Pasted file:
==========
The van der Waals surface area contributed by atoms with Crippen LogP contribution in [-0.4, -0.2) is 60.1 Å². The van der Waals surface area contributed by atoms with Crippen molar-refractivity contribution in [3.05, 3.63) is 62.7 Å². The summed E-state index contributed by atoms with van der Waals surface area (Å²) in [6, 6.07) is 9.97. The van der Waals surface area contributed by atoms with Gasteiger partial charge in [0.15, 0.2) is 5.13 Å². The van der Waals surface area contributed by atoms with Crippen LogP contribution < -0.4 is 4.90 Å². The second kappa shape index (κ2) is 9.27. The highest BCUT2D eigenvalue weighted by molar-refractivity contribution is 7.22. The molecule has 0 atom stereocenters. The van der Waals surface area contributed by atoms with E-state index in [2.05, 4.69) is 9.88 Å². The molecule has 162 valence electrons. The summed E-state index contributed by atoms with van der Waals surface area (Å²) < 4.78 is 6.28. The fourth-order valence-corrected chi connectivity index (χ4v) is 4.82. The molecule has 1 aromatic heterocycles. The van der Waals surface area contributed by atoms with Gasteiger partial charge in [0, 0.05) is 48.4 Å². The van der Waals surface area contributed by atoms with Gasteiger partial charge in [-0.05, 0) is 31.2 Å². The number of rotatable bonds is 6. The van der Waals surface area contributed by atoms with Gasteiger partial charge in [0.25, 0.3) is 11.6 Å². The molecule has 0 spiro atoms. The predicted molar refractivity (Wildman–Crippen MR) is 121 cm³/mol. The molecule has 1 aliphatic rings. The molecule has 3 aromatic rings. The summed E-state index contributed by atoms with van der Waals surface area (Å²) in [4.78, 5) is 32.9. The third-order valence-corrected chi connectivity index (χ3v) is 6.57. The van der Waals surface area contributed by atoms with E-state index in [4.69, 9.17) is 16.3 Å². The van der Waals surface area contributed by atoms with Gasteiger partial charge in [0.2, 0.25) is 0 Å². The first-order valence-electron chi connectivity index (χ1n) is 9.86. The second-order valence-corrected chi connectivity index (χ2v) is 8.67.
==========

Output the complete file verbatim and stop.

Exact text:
The van der Waals surface area contributed by atoms with Crippen LogP contribution in [-0.4, -0.2) is 60.1 Å². The van der Waals surface area contributed by atoms with Crippen molar-refractivity contribution in [3.05, 3.63) is 62.7 Å². The summed E-state index contributed by atoms with van der Waals surface area (Å²) in [6, 6.07) is 9.97. The van der Waals surface area contributed by atoms with Gasteiger partial charge in [0.15, 0.2) is 5.13 Å². The van der Waals surface area contributed by atoms with Crippen LogP contribution < -0.4 is 4.90 Å². The second kappa shape index (κ2) is 9.27. The highest BCUT2D eigenvalue weighted by molar-refractivity contribution is 7.22. The molecule has 0 atom stereocenters. The van der Waals surface area contributed by atoms with E-state index in [2.05, 4.69) is 9.88 Å². The molecule has 162 valence electrons. The summed E-state index contributed by atoms with van der Waals surface area (Å²) < 4.78 is 6.28. The fourth-order valence-corrected chi connectivity index (χ4v) is 4.82. The molecule has 1 aromatic heterocycles. The van der Waals surface area contributed by atoms with Gasteiger partial charge in [0, 0.05) is 48.4 Å². The van der Waals surface area contributed by atoms with Gasteiger partial charge in [-0.05, 0) is 31.2 Å². The number of rotatable bonds is 6. The van der Waals surface area contributed by atoms with Gasteiger partial charge in [0.25, 0.3) is 11.6 Å². The molecule has 0 spiro atoms. The predicted molar refractivity (Wildman–Crippen MR) is 121 cm³/mol. The molecule has 1 aliphatic rings. The molecule has 3 aromatic rings. The summed E-state index contributed by atoms with van der Waals surface area (Å²) in [4.78, 5) is 32.9. The third-order valence-corrected chi connectivity index (χ3v) is 6.57. The van der Waals surface area contributed by atoms with E-state index in [4.69, 9.17) is 16.3 Å². The van der Waals surface area contributed by atoms with Gasteiger partial charge in [0.2, 0.25) is 0 Å². The first-order valence-electron chi connectivity index (χ1n) is 9.86. The second-order valence-corrected chi connectivity index (χ2v) is 8.67.